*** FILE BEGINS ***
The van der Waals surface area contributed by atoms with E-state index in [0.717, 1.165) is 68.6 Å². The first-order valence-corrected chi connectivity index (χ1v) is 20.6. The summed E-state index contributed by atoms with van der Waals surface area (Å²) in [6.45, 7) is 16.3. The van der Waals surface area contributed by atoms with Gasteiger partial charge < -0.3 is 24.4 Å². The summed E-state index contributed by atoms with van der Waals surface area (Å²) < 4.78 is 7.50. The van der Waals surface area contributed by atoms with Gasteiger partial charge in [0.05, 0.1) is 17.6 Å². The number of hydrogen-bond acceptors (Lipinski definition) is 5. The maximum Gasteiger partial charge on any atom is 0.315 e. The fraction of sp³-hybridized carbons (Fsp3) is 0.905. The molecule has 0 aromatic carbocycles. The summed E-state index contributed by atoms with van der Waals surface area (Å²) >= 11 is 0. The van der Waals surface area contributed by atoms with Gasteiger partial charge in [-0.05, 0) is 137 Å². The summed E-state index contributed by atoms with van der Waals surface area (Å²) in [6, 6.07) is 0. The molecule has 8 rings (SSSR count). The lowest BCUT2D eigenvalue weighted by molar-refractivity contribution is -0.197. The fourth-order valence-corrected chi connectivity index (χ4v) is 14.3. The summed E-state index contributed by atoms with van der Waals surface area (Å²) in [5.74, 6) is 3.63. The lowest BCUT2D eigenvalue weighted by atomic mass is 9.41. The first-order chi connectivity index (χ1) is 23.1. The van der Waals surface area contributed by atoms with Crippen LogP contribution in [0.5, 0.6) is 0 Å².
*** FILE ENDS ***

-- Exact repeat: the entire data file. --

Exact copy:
The van der Waals surface area contributed by atoms with E-state index in [0.717, 1.165) is 68.6 Å². The first-order valence-corrected chi connectivity index (χ1v) is 20.6. The summed E-state index contributed by atoms with van der Waals surface area (Å²) in [6.45, 7) is 16.3. The van der Waals surface area contributed by atoms with Gasteiger partial charge < -0.3 is 24.4 Å². The summed E-state index contributed by atoms with van der Waals surface area (Å²) < 4.78 is 7.50. The van der Waals surface area contributed by atoms with Gasteiger partial charge in [0.05, 0.1) is 17.6 Å². The number of hydrogen-bond acceptors (Lipinski definition) is 5. The maximum Gasteiger partial charge on any atom is 0.315 e. The fraction of sp³-hybridized carbons (Fsp3) is 0.905. The molecule has 0 aromatic carbocycles. The summed E-state index contributed by atoms with van der Waals surface area (Å²) >= 11 is 0. The van der Waals surface area contributed by atoms with Gasteiger partial charge in [-0.05, 0) is 137 Å². The summed E-state index contributed by atoms with van der Waals surface area (Å²) in [6, 6.07) is 0. The molecule has 8 rings (SSSR count). The lowest BCUT2D eigenvalue weighted by molar-refractivity contribution is -0.197. The fourth-order valence-corrected chi connectivity index (χ4v) is 14.3. The summed E-state index contributed by atoms with van der Waals surface area (Å²) in [5.74, 6) is 3.63. The lowest BCUT2D eigenvalue weighted by atomic mass is 9.41. The first-order chi connectivity index (χ1) is 23.1. The van der Waals surface area contributed by atoms with Crippen LogP contribution in [0.5, 0.6) is 0 Å².